The Foundation has also provided $6,000 to be directed to STEM Clubs, the Center’s afterschool program which draws 90 students – 6 total groups from three local middle schools: Azalea Middle School, Bay Point Middle School, and Tyrone Middle School. STEM Clubs are fun, inquiry-based educational experiences where students can explore design and construction projects and then choose from either Lego Robotics or Bridge Building. The STEM Club provides students with a new perspective. Jalyn, a student at Tyrone Middle School says, "I come to [the] STEM Club because it's good for my future, for college, and career. I'm trying to set a good example for my younger sister."
“We are proud to have a partnership with SME-EF, “says Joseph Cuenco, executive director, Science and Technology Education Innovation Center. “Our middle and high school students will be able to develop their individual skills and talents for successful engineering careers so important to this community. We are excited to help build industry capacity for the future needs of our manufacturers and help attract new industry to Tampa Bay.”
About Science and Technology Education Innovation Center:
The Center, formerly the Science Center of Pinellas County Florida and renamed in 2013, is a K-12 student educational institution with programs focused on STEM. The Center’s seven-acre facility houses experiential facilities consisting of an observatory, a planetarium, marine touch tank, weather station, wetlands, and various labs for cyber security, forensics, chemistry, robotics, energy, petrology, and computers. The present Cyber Security certification program is one of the many programs that support the Center’s focus on career skills development for students. The Center is not supported by taxpayers and depends upon public, corporate, foundations, and certification programs for financial support. Visit www.steic.org.
Industry / Community Partners:
AMETEK, Inc., APT (Advanced Protection Technologies; BAMA (Bay Area Manufacturers Association); Bay News 9/ Brighthouse Networks; City of St. Petersburg; Coordinated Child Care/Juvenile Welfare Board; Eclipse, Kinder Morgan Foundation; FL Manufacturing Extension Partnership (FLMEP); National Aeronautics and Space Administration (NASA); Pinellas Community Foundation; Progress Energy; Publix; R & R Associates; Raytheon; Raymond James; RS Hughes; Society of Manufacturing Engineers (SME) Education Foundation (SMEEF); St. Petersburg College; Tech Data, and the University of South Florida.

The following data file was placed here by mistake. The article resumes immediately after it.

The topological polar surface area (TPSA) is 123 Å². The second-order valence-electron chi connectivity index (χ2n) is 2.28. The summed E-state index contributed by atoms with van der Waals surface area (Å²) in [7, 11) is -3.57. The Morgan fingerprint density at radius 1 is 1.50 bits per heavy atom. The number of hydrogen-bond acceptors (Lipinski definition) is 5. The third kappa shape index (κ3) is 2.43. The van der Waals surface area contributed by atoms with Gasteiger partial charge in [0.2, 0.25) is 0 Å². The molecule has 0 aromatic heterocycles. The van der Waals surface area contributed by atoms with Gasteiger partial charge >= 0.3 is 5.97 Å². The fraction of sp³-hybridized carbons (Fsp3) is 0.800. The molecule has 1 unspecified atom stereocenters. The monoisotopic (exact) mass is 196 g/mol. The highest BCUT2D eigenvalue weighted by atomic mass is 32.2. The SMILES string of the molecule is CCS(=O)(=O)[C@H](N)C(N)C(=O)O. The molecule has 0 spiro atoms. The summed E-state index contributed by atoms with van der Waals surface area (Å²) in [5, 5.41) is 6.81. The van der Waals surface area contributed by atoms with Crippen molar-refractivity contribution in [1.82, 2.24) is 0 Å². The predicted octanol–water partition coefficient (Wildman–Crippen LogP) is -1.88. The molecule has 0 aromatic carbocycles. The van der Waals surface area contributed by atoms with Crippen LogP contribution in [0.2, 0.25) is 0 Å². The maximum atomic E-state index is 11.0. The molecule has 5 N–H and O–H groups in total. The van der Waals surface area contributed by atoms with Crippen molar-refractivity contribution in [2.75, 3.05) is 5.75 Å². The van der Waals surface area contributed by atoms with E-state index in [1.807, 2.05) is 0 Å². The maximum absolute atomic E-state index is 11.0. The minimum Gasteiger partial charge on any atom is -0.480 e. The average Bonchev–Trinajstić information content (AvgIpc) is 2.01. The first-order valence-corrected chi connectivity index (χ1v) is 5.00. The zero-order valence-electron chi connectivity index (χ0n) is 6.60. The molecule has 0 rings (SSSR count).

About the SME Education Foundation:
The SME Education Foundation is committed to inspiring, preparing and supporting the next generation of manufacturing engineers and technologists for the advancement of manufacturing education. Created by the Society of Manufacturing Engineers in 1979, the SME Education Foundation has provided more than $33 million since 1980 in grants, scholarships and awards through its partnerships with corporations, organizations, foundations, and individual donors. Visit www.smeef.org. Also visit www.CareerMe.org for information on advanced manufacturing careers and www.ManufacturingisCool.com, our award-winning Web site for young people.
Note to Media:
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Bart A. Aslin, CEO, SME Education Foundation, 313.425.3300, firstname.lastname@example.org; Joseph Cuenco, Executive Director, Science and Technology Education Innovation Center, 727.384.0027, email@example.com